uspol, sorta 

I often think about the movie "Bridge on the River Kwai". British troops in Asia (Burma I think?) are captured by the invading Japanese and as POWs are forced into slave labor to build a bridge.

The British leader waxes poetic about how the bridge will still stand after the war is over and the Japanese leave and the people in the local villages will benefit from the bridge, so by gum they're going to build it right.



uspol, sorta 

Meanwhile an escaped POW comes back with commandos and they blow up the bridge because the Japanese will use it to transport troops and equipment for their invasion and occupation.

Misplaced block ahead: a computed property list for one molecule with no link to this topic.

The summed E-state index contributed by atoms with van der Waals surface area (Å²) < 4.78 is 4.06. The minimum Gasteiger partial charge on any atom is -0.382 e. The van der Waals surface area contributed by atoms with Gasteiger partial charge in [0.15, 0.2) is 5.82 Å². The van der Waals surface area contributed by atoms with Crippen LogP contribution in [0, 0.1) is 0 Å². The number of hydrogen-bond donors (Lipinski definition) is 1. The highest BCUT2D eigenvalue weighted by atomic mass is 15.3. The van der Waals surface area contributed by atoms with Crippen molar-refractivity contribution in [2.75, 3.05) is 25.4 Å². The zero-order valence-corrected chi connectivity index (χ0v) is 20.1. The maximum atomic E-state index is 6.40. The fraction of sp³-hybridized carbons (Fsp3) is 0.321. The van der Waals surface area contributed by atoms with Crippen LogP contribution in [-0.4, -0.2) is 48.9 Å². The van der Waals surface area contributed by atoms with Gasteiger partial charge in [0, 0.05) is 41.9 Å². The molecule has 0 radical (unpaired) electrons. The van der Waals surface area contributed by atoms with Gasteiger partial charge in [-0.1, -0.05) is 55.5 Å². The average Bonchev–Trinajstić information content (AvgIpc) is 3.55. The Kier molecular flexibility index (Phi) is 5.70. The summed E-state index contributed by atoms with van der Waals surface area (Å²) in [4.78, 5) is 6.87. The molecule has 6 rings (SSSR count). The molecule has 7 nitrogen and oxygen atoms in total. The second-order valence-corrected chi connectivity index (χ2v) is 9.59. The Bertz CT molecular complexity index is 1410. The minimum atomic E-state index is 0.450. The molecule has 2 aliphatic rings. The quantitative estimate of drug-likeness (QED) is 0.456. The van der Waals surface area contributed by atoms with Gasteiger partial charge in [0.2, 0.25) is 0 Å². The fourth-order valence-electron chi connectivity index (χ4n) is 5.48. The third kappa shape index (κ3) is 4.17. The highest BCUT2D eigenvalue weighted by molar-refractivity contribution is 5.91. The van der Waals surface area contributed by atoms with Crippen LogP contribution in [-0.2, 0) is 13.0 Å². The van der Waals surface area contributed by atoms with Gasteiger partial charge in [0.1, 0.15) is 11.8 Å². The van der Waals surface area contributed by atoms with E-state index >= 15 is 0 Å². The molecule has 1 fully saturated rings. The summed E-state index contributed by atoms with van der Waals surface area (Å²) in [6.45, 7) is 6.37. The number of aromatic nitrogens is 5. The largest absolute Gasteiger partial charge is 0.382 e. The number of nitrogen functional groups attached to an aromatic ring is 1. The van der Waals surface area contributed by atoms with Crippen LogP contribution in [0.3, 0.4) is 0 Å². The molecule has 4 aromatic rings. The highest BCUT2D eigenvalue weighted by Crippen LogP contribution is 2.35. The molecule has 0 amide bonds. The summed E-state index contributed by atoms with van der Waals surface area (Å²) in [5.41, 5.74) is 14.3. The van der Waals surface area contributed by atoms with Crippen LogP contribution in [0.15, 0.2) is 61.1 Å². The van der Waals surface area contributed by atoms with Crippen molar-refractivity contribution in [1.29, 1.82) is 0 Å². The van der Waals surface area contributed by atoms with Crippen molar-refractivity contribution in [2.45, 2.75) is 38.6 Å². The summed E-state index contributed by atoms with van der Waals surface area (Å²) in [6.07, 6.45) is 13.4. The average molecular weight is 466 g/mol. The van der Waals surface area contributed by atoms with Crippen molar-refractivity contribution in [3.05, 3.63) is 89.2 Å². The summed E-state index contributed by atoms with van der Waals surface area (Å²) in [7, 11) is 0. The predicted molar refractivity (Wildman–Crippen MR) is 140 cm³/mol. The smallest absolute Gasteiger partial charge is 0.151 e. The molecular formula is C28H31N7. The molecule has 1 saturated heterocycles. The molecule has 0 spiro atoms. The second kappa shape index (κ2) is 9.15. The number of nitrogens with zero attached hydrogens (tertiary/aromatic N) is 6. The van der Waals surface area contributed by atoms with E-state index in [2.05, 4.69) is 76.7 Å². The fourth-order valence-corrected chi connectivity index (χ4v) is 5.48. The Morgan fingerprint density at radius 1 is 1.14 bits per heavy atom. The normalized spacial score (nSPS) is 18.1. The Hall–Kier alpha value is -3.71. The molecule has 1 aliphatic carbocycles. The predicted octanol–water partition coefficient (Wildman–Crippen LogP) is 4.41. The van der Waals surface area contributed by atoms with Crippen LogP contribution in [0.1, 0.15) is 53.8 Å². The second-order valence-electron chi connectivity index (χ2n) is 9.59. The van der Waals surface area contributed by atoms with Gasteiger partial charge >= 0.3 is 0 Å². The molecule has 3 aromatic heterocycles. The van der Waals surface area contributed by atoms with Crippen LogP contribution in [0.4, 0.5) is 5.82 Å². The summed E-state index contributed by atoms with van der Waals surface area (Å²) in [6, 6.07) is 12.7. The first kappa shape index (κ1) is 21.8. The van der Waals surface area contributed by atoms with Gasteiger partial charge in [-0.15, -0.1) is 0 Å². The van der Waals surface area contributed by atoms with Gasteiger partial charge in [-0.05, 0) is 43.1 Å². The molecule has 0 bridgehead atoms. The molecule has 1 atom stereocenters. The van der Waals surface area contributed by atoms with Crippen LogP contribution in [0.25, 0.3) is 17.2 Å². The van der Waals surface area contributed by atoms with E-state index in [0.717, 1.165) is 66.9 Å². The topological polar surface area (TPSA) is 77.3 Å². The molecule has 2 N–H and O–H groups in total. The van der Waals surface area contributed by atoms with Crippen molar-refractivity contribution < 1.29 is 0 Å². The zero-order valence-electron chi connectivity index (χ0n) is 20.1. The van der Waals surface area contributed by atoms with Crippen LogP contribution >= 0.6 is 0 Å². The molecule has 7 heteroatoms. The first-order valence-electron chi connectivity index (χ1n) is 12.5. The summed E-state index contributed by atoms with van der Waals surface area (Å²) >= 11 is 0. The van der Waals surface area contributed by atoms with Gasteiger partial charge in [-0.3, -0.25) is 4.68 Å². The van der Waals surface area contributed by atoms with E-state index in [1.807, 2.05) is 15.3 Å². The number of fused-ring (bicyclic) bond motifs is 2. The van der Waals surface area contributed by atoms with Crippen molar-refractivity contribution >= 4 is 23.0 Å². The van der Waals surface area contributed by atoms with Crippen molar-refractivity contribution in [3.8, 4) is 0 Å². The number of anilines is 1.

When you want to save a statue or a government agency because you think it will help people in the future, think too about what it's doing right now.


uspol, sorta 

@brion and, in the case of the majority of the Civil War Confederate statues, they were put in place decades AFTER the war and serve as a form of intimidation to marginalized groups.

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